What follows this post is seven pages (and counting; replies are posted every few minutes) of replies of all varieties. One user offers his support, mentioning his own ban that apparently occurred for trying to support Devin on the forums. Others mention things such as negative posts on the forums being deleted (creating the illusion of universally positive feedback), while multiple additional posts give side-by-side comparisons of borrowed elements, screen caps of deleted forum posts, and links to damning information about the manner in which the company handles PR.
And now, the plot twist:
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That’s right, Devin has completely redacted his earlier claims, saying that it was all an elaborate lie because he was angry at Hammerpoint. According to him (and another post by Titov), Devin had been approached by Titov before the lawyers started closing in and they had a sit-down to discuss the forums. That’s all very nice, but now allegations are cropping up that Devin was either paid off to record the apology video, or was offered a job at Hammerpoint in exchange for his silence about their poor policies. So, who’s telling the truth? While both parties mention a reconciliation between Titov and Devin, many users are guessing that such an abrupt change had to have been motivated by either fear or money. Something stopped Devin from continuing his vengeful tirade against Hammerpoint, but what was it?
Still, Devin’s silence has not ended the tirade of fan-rage against the game, the furious posts across forums everywhere, and the petitions started to ask Steam to remove the game. A monster has been created, and it cannot be stopped. This may very well spell the end for Hammerpoint, unless the company can figure out a way to supply appropriate reparation for its scorned user base.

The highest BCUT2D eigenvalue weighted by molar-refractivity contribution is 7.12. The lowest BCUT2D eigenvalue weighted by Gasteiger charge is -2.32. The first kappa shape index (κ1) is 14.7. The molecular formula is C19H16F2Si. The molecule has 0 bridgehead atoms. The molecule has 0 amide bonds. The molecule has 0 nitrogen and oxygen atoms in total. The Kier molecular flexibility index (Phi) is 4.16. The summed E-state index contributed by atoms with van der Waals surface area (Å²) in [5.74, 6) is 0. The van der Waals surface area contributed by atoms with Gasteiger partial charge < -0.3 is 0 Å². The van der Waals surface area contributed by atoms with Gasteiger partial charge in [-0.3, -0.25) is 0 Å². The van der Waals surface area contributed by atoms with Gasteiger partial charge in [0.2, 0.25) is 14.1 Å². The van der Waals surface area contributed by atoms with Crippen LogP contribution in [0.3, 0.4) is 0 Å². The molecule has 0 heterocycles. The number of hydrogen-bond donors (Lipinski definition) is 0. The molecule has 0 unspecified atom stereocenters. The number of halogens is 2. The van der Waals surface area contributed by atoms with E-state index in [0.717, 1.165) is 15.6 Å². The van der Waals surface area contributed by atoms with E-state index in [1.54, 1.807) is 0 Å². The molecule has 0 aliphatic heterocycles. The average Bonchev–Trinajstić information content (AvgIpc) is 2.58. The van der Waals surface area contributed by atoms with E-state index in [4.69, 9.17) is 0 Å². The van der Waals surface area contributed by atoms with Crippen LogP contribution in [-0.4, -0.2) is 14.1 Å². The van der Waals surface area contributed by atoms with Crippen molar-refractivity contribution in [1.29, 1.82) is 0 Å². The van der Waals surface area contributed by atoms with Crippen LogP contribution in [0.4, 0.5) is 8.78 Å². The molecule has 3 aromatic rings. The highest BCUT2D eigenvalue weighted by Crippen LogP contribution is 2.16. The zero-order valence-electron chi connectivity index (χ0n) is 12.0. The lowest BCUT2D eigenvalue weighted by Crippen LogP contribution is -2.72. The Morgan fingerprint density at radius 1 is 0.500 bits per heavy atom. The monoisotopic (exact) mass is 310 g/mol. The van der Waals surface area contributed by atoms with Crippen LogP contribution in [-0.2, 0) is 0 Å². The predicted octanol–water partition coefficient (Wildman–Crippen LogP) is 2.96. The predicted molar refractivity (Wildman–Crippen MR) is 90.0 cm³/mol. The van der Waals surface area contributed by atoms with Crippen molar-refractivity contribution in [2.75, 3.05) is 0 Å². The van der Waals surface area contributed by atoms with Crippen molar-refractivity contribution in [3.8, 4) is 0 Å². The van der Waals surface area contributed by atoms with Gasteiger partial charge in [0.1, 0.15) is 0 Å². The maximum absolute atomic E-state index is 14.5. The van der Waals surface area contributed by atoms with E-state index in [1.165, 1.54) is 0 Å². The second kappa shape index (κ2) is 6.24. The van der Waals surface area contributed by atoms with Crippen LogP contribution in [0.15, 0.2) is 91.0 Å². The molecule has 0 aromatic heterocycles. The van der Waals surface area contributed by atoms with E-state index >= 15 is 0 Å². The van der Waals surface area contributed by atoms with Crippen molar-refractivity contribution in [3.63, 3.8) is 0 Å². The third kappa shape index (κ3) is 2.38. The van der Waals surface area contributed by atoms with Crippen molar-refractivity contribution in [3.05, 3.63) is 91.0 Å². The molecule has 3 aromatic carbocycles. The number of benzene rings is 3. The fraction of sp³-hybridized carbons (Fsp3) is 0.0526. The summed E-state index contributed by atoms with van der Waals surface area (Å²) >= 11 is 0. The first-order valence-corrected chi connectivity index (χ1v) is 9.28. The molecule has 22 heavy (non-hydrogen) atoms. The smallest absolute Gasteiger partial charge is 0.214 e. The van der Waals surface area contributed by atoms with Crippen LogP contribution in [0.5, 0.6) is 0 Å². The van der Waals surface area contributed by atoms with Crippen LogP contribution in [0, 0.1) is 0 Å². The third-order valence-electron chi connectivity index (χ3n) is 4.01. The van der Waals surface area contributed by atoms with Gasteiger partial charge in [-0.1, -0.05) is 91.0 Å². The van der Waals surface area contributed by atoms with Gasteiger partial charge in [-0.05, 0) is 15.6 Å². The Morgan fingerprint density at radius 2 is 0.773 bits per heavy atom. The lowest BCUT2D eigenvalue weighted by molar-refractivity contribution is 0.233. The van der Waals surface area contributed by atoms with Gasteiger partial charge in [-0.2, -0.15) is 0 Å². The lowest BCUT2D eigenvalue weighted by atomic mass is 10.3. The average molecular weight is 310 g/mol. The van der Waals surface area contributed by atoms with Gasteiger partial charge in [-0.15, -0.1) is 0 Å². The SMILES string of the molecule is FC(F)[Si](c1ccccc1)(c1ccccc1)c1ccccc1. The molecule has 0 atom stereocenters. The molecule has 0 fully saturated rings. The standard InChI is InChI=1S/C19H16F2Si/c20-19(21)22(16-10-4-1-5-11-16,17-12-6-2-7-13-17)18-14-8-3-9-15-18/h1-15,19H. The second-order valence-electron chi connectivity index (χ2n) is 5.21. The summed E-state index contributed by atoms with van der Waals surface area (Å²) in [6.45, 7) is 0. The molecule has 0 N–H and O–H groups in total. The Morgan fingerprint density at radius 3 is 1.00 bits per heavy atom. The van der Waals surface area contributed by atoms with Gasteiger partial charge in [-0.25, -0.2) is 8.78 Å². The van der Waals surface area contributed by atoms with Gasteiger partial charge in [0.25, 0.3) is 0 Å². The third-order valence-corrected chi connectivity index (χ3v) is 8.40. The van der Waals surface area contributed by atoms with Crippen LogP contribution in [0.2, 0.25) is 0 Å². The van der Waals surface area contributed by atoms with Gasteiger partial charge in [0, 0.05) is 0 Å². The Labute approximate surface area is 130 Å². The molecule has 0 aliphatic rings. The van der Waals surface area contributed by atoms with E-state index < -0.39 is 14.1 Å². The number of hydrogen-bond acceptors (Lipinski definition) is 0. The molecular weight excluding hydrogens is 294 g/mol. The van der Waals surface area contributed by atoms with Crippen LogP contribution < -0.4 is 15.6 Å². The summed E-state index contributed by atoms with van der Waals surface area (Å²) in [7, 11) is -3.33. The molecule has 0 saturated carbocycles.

So we’re back to the beginning. Valve issued a statement to accompany the removal of The War Z from the Steam store.
From time to time a mistake can be made and one was made by prematurely issuing a copy of War Z for sale via Steam. We apologize for this and have temporary removed the sale offering of the title until we have time to work with the developer and have confidence in a new build. Those who purchase the game and wish to continue playing it via Steam may do so. Those who purchased the title via Steam and are unhappy with what they received may seek a refund by creating a ticket at our support site here.
Oh, and that apology Titov promised?
It was clear that there were a number of customers that felt that information about the game was presented in a way that could have allowed for multiple interpretations…we also want to extend our apologies to all players who misread infromation [sic] about game features.
So it’s our fault. Do I even need to mention what Titov said when referring to others playing the game, or that originally the game’s Terms of Service linked straight to the League of Legends TOS page? I can’t remember the last time I’ve seen a disaster on this scale in the industry. It illuminates a number of things, not the least of which is Steam’s upsetting lack of attention paid to new entries to the store. While Valve did not act maliciously in this case, the company did fail to catch this fiasco before it went live and shot to the top of the best-sellers list. Undoubtedly, Steam will look at making some major changes to its reviewal process in the future.
As for Hammerpoint, hopefully this situation will make other developers realize that gamers are not to be trifled with. Cutting corners, stretching the truth, and performing shady online practices will not end well. In this case, it doesn’t matter what “percentage” of the players didn’t like the game; that percentage has become extremely vocal and possible ruined a company. Whether their vocality persists for a good reason remains to be seen, as the entirety of this scandal has yet to be revealed. Only time will tell how deep this rabbit hole goes.
If I missed something, or if you just want to chime in with your own thoughts, mention it here in the comments, or discuss the game on our forums!